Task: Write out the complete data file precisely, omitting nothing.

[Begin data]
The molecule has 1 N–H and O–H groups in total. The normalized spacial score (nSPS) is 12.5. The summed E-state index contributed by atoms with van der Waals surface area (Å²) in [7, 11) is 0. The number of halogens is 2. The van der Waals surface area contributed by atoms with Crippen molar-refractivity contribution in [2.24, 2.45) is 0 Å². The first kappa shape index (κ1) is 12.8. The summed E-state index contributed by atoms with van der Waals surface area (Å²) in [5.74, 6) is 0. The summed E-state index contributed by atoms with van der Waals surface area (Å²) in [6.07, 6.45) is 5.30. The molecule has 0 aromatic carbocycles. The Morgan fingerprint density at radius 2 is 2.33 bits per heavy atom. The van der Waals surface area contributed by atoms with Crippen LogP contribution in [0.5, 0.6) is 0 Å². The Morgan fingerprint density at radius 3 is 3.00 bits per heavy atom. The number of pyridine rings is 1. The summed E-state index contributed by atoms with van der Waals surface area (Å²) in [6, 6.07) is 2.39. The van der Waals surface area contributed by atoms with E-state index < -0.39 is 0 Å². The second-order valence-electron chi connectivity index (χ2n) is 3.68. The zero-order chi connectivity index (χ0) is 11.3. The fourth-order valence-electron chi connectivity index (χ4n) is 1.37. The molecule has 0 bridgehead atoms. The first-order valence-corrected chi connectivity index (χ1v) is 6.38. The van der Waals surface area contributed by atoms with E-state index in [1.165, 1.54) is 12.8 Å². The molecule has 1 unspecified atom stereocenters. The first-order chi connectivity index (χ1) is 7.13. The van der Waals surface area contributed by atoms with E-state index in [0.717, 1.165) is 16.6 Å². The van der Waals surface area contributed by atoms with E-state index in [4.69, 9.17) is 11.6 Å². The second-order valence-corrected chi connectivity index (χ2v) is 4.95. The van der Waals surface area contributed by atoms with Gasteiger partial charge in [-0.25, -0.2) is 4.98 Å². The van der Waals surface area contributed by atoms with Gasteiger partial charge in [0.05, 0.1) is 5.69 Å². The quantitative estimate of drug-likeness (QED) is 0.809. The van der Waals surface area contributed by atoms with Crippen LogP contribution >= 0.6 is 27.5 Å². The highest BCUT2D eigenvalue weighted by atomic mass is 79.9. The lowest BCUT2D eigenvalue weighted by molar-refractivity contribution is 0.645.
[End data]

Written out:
The molecule has 1 N–H and O–H groups in total. The normalized spacial score (nSPS) is 12.5. The summed E-state index contributed by atoms with van der Waals surface area (Å²) in [7, 11) is 0. The number of halogens is 2. The van der Waals surface area contributed by atoms with Crippen molar-refractivity contribution in [2.24, 2.45) is 0 Å². The first kappa shape index (κ1) is 12.8. The summed E-state index contributed by atoms with van der Waals surface area (Å²) in [5.74, 6) is 0. The summed E-state index contributed by atoms with van der Waals surface area (Å²) in [6.07, 6.45) is 5.30. The molecule has 0 aromatic carbocycles. The Morgan fingerprint density at radius 2 is 2.33 bits per heavy atom. The van der Waals surface area contributed by atoms with Crippen LogP contribution in [0.5, 0.6) is 0 Å². The Morgan fingerprint density at radius 3 is 3.00 bits per heavy atom. The number of pyridine rings is 1. The summed E-state index contributed by atoms with van der Waals surface area (Å²) in [6, 6.07) is 2.39. The van der Waals surface area contributed by atoms with E-state index < -0.39 is 0 Å². The second-order valence-electron chi connectivity index (χ2n) is 3.68. The zero-order chi connectivity index (χ0) is 11.3. The fourth-order valence-electron chi connectivity index (χ4n) is 1.37. The molecule has 0 bridgehead atoms. The first-order valence-corrected chi connectivity index (χ1v) is 6.38. The van der Waals surface area contributed by atoms with E-state index in [1.165, 1.54) is 12.8 Å². The molecule has 1 unspecified atom stereocenters. The first-order chi connectivity index (χ1) is 7.13. The van der Waals surface area contributed by atoms with E-state index in [0.717, 1.165) is 16.6 Å². The van der Waals surface area contributed by atoms with E-state index in [4.69, 9.17) is 11.6 Å². The second-order valence-corrected chi connectivity index (χ2v) is 4.95. The van der Waals surface area contributed by atoms with Gasteiger partial charge in [-0.25, -0.2) is 4.98 Å². The van der Waals surface area contributed by atoms with Gasteiger partial charge in [0.05, 0.1) is 5.69 Å². The quantitative estimate of drug-likeness (QED) is 0.809. The van der Waals surface area contributed by atoms with Crippen LogP contribution >= 0.6 is 27.5 Å². The highest BCUT2D eigenvalue weighted by atomic mass is 79.9. The lowest BCUT2D eigenvalue weighted by molar-refractivity contribution is 0.645.